Gastroesophageal reflux disease, abbreviated as GERD, is a common condition that involves stomach acid frequently flowing up into the esophagus. GERD can also cause other related conditions, such as Barrett’s esophagus, which is a condition that results in healthy esophageal tissue to become damaged to the point where it more closely resembles tissue of the intestine.
Barrett’s esophagus is essentially a complication of GERD that occurs as GERD symptoms become progressively worse. Barrett’s esophagus is most likely to develop in individuals who either experience GERD beginning at a young age or those who have had a longer duration of its symptoms.
It is estimated that between 10-15% of patients with GERD will develop Barrett’s esophagus. Symptoms of this condition include:
These two gastroenterological conditions each have a unique link to a type of esophageal cancer known as adenocarcinoma of the esophagus. Cases of this form of esophageal cancer are increasing in frequency, and they pose a heightened amount of risk to patients who:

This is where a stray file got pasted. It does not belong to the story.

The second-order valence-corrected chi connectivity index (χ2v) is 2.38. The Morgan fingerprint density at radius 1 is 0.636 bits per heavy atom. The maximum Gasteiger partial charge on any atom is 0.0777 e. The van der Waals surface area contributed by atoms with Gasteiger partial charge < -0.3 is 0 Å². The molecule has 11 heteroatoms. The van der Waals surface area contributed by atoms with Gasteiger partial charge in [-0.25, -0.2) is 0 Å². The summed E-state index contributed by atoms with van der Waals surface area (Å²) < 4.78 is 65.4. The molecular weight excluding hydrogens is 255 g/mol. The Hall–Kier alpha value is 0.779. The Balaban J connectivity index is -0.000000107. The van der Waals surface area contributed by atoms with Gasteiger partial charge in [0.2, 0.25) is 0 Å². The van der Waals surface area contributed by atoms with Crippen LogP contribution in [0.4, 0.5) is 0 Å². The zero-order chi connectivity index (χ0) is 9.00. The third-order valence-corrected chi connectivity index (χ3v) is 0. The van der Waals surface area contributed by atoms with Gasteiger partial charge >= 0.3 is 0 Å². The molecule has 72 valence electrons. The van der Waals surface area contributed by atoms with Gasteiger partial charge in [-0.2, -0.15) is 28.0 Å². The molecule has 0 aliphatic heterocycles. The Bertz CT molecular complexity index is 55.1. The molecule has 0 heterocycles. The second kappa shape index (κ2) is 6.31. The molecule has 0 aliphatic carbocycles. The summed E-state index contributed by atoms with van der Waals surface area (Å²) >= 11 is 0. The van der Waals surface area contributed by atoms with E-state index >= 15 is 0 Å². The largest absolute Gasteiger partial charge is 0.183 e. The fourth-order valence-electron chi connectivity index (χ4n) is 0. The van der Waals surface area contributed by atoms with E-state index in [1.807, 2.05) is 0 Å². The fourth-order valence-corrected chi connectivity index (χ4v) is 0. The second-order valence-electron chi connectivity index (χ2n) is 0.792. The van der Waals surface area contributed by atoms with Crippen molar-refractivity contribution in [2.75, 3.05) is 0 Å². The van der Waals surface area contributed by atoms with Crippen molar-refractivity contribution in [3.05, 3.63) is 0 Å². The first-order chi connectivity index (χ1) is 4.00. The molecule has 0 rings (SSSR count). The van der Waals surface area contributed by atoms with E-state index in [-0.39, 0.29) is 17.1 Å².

The changes in the esophagus that occur for those with Barrett’s esophagus result in a type of tissue known as Barrett’s tissue. Within this new type of tissue, there is a possibility for the formation of dysplasia, which is a precancerous condition.
In order to diagnose dysplasia, your doctor will need to perform a biopsy of the Barrett’s tissue. This tissue is then examined to determine the category of dysplasia it qualifies as, which can consist of:
It is not common for patients with Barrett’s esophagus to develop esophageal cancer, but it is advised to receive regular endoscopies in order to keep your esophageal health in check.
The frequency of these endoscopies will depend on whether or not the individual has dysplasia, so it is best to discuss these factors with your gastroenterologist when deciding on the best course of treatment.